Last year I saw a commercial for Old Spice body wash and I liked it so much, I re-watched it on you tube. I emailed it to my friends, I posted it on Facebook and I promptly went out and bought said body wash.

Recently at a Mexican restaurant I ordered a DOS XX for the sole reason that the commercials for “the most interesting man in the world” are the most interesting thing on TV to me.

And two days ago I found myself wanting to leave the comfort of my own home because an ad on TV for the Olive Garden made me believe that my life would be better with breadsticks.


I do not particularly like the smell of old spice. And I like it even less on me than I like smelling it on someone of the opposite sex. That means purchasing old spice body wash was a waste of money and just strange. However it was pretty harmless in the scheme of things. But what about when you don’t realize that you are being manipulated by advertising and the product in question could affect your health?

Do you choose your medication based on the commercial? Do you alter your grocery shopping based on print ads? Do you find yourself singing the jingle for fast food restaurants? Do you know the slogan/address/catch phrase of local places from the radio? Think about it.

Ok, first off, it’s not necessarily a bad thing. I love good advertising. I mean, everyone does. Look at how popular the super bowl commercials are. The problem (as far as I’m concerned) is not in liking the advertisement. The problem happens when you are unaware of it. I know that I will always have a penchant for old spice, Nike footwear, orbit gum, bud light and most recently volkswagens. I know that 90% of the reason I like those things are because of advertising. But what about the food commercials I am not really aware of? I don’t even have to like the fast food ad but when I see a sexy guy eating a big mac in a beautiful open landscape and there is catchy music and he looks to be thoroughly enjoying it and then an announcer tells me that yes, he is having the best eating experience of his life, it’s hard not to fall for it subconsciously. I may not even have noticed it happening, but later in the week when I pass by said restaurant, I might find that my mouth starts to water and the familiar jingle appears in my head and I am struck with an overwhelming urge to stop and eat. To the untrained observer (there is one in all of us) we think we actually want that burger. We are having a hard time separating the person who was sucked into the TV and the person who is actually hungry.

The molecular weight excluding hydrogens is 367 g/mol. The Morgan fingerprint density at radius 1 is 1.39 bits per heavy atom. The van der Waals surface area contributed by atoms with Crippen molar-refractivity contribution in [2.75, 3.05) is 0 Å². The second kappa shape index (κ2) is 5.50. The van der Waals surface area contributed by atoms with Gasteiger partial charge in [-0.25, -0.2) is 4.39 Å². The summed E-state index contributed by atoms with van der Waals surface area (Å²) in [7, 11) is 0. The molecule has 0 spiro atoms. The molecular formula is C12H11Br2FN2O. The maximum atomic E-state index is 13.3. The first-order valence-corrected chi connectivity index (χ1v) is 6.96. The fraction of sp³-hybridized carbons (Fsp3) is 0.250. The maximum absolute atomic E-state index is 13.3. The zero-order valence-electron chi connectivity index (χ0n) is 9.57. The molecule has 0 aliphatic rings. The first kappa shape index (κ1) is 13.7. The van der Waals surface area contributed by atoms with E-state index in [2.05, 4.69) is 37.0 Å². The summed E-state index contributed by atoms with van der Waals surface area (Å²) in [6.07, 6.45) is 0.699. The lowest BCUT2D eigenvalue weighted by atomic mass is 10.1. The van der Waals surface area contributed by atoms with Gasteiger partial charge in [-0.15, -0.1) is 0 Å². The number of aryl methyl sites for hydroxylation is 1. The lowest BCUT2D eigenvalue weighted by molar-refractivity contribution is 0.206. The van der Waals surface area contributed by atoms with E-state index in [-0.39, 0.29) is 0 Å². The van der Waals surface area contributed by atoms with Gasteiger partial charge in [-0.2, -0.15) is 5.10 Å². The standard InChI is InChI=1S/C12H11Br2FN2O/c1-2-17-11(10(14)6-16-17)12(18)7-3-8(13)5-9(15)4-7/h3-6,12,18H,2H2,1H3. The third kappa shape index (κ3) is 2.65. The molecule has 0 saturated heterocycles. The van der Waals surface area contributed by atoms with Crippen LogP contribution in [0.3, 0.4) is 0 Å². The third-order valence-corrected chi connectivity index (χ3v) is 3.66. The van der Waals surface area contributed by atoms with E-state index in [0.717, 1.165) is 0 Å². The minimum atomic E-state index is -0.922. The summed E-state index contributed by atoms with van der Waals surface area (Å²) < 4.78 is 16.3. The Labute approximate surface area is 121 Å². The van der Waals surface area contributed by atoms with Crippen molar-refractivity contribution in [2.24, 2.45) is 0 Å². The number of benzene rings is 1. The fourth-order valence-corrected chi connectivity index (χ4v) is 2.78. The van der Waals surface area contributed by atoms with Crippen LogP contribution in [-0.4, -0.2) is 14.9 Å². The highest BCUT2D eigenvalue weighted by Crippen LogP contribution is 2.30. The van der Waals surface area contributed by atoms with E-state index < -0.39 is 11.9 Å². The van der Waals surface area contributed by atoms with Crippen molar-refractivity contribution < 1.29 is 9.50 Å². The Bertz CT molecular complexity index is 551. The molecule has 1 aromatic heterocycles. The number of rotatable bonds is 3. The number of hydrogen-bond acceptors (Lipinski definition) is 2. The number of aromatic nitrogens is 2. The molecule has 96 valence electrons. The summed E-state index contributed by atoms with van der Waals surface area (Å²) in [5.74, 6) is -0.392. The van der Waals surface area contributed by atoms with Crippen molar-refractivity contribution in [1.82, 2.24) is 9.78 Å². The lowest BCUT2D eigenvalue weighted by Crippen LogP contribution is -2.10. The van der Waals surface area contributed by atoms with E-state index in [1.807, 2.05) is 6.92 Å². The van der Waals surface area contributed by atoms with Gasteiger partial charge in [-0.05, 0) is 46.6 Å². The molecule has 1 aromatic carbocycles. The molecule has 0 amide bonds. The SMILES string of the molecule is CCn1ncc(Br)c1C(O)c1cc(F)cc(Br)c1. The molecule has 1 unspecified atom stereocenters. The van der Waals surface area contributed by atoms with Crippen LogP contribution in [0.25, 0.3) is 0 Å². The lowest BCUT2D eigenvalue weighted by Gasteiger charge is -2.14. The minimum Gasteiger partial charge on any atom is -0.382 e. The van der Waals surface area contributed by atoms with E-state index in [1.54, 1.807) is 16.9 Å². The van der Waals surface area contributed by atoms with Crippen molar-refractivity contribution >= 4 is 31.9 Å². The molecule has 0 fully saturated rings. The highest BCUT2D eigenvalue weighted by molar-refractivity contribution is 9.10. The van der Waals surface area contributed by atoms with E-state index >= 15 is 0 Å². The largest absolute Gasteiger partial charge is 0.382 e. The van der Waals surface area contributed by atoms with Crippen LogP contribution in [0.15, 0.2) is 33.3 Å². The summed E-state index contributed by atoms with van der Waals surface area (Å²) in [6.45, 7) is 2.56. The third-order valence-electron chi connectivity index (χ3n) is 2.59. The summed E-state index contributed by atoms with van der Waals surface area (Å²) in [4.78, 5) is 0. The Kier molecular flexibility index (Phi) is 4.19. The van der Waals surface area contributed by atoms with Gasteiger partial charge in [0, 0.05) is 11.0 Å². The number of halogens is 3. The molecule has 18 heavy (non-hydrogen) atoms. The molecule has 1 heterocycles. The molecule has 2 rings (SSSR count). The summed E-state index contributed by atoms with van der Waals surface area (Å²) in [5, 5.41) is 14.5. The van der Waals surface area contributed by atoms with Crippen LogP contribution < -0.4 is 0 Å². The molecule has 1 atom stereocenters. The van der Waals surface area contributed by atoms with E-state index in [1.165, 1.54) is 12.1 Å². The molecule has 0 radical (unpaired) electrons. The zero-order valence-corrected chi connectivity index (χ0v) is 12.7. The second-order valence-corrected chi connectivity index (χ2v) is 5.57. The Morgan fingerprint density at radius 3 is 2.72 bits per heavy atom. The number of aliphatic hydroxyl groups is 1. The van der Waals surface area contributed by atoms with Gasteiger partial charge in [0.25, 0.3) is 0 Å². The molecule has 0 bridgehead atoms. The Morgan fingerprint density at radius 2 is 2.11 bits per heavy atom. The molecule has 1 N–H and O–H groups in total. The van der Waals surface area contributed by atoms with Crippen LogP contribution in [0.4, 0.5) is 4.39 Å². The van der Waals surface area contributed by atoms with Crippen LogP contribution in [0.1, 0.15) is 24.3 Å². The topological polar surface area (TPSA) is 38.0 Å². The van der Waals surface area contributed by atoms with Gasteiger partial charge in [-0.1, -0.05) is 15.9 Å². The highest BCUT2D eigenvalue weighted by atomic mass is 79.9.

This week I would like you to try and notice when advertising is swaying you. If you are checking your email, and banners for TGI Fridays keep flashing across your screen, take note. Are you getting hungry? When you watch a Claritin ad do you immediately get the sinking feeling that you too have asthma? All of the ads on TV are designed to make us believe that we need the thing they are selling. However most of the time we do not need anything. Or at least not anything you can buy. And this is why my favorite advertising is Kaiser Permanente. Their Thrive campaign actually makes me feel like I want to lead a healthier life and I don’t even need to be a Kaiser member or purchase anything. What is advertising doing to you? Maybe nothing, but more than likely it’s persuading you to buy, think, eat, do something. Is that something helping you or hurting you? Only you will know.